"The Museum At Warm Springs is many things, not the least of which is a striking piece of architecture, a 25,000 square-foot structure that packs an emotional wallop all too seldom felt in contemporary public buildings." Sea Reach worked with the Confederated Tribes of Warm Springs to develop exterior interpretive exhibits for the trail meandering around the museum. The exhibits are designed to complement the architectural elements of the building and site, while informing visitors about the surrounding geology, riparian area, and local history. Sea Reach also fabricated and installed.

4 photo(s)
0 layout(s)

october 2010 | by ben harrison | show project

The site was up on Mt. St. Helens. It's known as the petrified forest, because the trees are encased in rock from a lava flow. Planning for our install, we get all the exhibits and tools packed up the night before. The next morning, we drive up to meet with our client and it's raining the entire time. At first, it's that cute sprinkle that makes you hold your newspaper over your head (if people still do that?), but as we start gaining in elevation, it becomes a constant down pour and the temperature drops to the low 40s. Some rain is to be expected in the mountains (this is Washington after all), but I was not expecting a monsoon.

We get to the site and dig in. The large exhibit for the introductory sign is our first task. Unfortunately, the hardware from the old one is so rusted after years of disuse that we have to carve into the wood kiosk to release it.

Although we have rain gear and gloves we soon discover that in order to maintain the finger dexterity required to perform certain tasks we must go without. Well, Peter does. I have a nice pair of wool fingerless gloves that are somewhat effective in keeping my hands warm, despite being waterlogged.

After the large intro sign, we load our tools and equipment into the wheelbarrow, cover it with bubble wrap to keep it dry, and follow the boardwalk around to the seven sign locations. First to remove the old, then to install the new. Each of the seven exhibits is fastened to the wood railing by 4 sturdy bolts. At this point, however, it's clear that the weather is going to seriously impede our work. We decide to put 1 bolt in each frame and save the rest for the next day. Even doing just this much, takes us all day to complete. Soaking wet, we hop back into the van and drive the 2 hours home.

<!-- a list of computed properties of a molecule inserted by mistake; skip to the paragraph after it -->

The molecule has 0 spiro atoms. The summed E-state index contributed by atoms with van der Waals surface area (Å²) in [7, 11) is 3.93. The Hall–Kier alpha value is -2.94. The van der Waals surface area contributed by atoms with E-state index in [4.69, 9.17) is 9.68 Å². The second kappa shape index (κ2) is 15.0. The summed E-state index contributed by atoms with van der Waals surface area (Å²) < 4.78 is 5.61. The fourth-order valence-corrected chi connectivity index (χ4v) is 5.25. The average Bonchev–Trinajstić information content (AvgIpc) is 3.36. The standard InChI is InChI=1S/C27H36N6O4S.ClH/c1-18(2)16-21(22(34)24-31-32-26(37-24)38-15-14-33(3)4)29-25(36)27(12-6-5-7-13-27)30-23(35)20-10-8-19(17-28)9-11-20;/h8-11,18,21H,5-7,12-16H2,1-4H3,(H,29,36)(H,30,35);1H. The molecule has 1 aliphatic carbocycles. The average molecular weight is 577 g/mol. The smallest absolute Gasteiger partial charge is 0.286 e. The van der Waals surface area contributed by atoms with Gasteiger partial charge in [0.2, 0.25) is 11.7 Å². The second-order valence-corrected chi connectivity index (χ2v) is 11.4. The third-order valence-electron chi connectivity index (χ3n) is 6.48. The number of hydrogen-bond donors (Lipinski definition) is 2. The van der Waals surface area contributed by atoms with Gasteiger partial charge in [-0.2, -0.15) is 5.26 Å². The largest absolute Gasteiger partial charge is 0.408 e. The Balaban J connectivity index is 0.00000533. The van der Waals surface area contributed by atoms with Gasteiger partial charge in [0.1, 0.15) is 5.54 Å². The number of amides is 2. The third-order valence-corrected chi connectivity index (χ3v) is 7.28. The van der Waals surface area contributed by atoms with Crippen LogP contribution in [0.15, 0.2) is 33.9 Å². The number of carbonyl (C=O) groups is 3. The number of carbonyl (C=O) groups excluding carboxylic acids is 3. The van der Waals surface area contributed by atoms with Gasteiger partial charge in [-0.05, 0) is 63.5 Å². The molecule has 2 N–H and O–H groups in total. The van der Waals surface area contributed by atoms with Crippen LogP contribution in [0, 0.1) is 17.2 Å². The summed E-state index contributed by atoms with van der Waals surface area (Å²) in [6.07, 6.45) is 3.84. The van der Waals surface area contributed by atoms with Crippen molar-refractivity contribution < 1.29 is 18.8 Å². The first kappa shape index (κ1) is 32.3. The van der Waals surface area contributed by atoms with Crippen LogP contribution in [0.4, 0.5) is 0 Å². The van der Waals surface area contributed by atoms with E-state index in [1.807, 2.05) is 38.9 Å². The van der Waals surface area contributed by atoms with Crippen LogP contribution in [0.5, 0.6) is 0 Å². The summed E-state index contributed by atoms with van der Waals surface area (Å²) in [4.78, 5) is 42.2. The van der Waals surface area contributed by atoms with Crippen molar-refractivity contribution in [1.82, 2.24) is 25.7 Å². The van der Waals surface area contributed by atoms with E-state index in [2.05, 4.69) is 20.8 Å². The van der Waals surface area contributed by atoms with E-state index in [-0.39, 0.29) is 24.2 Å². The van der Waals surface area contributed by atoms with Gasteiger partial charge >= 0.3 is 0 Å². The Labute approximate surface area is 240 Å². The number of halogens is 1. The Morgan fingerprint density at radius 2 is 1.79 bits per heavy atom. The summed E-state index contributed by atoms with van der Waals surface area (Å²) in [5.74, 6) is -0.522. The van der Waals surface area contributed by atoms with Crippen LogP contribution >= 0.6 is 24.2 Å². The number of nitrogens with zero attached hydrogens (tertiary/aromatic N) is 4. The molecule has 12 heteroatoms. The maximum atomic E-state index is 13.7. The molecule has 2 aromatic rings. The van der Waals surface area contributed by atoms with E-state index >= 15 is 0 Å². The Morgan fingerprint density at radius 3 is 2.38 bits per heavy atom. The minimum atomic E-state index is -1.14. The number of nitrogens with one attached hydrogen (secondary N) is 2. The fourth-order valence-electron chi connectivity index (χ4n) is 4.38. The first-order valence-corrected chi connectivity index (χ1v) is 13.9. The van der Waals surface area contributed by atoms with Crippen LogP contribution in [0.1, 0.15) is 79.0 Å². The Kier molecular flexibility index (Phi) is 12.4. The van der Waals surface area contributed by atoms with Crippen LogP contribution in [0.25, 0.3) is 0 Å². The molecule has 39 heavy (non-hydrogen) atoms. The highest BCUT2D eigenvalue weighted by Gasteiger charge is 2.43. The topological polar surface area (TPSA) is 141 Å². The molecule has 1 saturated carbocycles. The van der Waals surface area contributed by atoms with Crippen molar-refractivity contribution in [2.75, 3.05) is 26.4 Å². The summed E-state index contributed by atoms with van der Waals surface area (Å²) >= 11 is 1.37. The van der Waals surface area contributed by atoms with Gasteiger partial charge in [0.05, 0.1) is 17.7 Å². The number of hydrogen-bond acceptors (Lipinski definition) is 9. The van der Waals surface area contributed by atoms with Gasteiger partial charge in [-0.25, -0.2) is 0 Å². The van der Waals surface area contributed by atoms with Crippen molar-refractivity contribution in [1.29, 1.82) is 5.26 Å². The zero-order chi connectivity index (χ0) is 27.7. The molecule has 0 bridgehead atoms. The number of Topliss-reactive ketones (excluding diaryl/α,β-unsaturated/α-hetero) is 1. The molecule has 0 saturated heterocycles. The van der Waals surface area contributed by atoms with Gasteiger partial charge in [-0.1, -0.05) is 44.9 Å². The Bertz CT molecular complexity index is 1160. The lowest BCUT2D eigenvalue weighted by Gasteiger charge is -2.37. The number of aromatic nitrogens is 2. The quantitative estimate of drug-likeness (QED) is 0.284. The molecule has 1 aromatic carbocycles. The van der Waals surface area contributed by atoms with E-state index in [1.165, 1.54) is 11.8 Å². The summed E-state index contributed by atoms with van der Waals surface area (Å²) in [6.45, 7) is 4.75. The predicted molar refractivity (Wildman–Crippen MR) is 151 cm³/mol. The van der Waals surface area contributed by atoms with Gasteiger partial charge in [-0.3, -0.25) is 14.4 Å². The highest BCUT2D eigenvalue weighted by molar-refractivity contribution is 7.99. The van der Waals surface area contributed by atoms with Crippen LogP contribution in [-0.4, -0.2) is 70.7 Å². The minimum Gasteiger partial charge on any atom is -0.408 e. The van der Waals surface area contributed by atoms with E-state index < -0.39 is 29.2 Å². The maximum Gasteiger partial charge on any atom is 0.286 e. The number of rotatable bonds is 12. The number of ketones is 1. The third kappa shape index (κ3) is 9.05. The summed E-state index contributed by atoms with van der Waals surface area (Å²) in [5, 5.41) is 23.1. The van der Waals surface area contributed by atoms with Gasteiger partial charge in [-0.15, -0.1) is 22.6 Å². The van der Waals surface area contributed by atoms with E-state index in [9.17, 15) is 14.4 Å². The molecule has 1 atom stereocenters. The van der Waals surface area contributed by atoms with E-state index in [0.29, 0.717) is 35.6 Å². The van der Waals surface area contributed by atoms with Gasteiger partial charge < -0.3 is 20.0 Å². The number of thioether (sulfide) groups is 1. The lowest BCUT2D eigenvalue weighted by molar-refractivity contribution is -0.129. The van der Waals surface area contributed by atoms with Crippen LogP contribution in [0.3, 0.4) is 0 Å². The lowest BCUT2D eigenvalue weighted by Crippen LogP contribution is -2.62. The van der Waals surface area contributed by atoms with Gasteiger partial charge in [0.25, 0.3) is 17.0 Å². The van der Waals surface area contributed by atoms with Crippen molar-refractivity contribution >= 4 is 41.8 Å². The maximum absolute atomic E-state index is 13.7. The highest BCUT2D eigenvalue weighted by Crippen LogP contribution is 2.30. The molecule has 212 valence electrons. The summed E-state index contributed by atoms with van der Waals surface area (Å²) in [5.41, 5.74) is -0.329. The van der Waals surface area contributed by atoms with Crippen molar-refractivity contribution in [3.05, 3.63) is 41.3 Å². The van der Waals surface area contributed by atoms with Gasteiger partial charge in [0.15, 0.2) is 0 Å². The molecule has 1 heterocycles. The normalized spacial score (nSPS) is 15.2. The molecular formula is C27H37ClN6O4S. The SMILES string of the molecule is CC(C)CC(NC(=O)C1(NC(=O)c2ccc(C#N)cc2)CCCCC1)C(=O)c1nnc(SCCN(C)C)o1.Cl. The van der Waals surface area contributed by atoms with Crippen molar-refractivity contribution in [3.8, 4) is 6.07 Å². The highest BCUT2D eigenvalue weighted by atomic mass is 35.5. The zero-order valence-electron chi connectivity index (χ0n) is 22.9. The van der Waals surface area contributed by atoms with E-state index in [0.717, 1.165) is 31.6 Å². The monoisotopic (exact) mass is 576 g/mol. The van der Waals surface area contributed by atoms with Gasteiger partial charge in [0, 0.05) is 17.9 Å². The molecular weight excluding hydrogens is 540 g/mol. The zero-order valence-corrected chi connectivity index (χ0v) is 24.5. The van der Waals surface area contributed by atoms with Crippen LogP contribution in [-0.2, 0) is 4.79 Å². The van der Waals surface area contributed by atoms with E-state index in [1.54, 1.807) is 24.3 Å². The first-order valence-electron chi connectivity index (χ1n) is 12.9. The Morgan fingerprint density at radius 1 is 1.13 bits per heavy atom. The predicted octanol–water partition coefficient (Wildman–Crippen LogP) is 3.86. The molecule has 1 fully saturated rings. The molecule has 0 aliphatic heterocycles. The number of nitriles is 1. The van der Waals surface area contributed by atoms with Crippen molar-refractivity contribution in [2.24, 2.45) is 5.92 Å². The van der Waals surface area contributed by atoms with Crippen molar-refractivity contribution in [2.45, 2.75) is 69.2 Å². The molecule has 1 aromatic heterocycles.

The next day, loaded with bad weather gear, we are ready to knuckle down and fight it out. When we arrive back on sight though, we are greeted with a perfect sunny day - almost 10 degrees warmer - and the work is finished up in less than 3 hours.

6 photo(s)
0 layout(s)

january 2010 | by linda repplinger

"Who's got a chain saw? Anyone?" There are seven downed trees between our loaded truck full of exhibits and the Verlot Ranger Station. My mind flashes to our drive the night before, which began on a sunny afternoon in Oregon - "This install will be a cinch, we can drive there" - and led us into the inky-black, near-hurricane-force winds of a northern Washington winter storm.

A full day and night later, the road cleared, and we arrive at the Verlot Ranger Station, a cozy CCC cabin nestled among the tall cedar trees of the Mt. Baker-Snoqualmie National Forest. We were glad for the shelter of this warm little building, as we worked to install the exhibits. Light glowed out of the hand-crafted windows. Outside a soft snow fell through the forest branches.

Somewhere on the other side of that storm, past the downed trees, over the river and through the woods, we landed back in time. In a real-life fairy-tale, spinning our craft installing exhibits in the shelter of the cabin just as men worked years ago.

The Verlot Public Service Center, in the Snoqualmie Mt. Baker National Forest, was built by the Civilian Conservation Corp between 1936-38. Originally built as a headquarters for the newly created Monte Cristo Ranger District, Verlot is now a staffed visitor center. The exhibits celebrate the history of the area from the Native Americans through the mining and lumber era, to today's scenic byway. Sea Reach planned, designed, fabricated, and installed the exhibits.

left left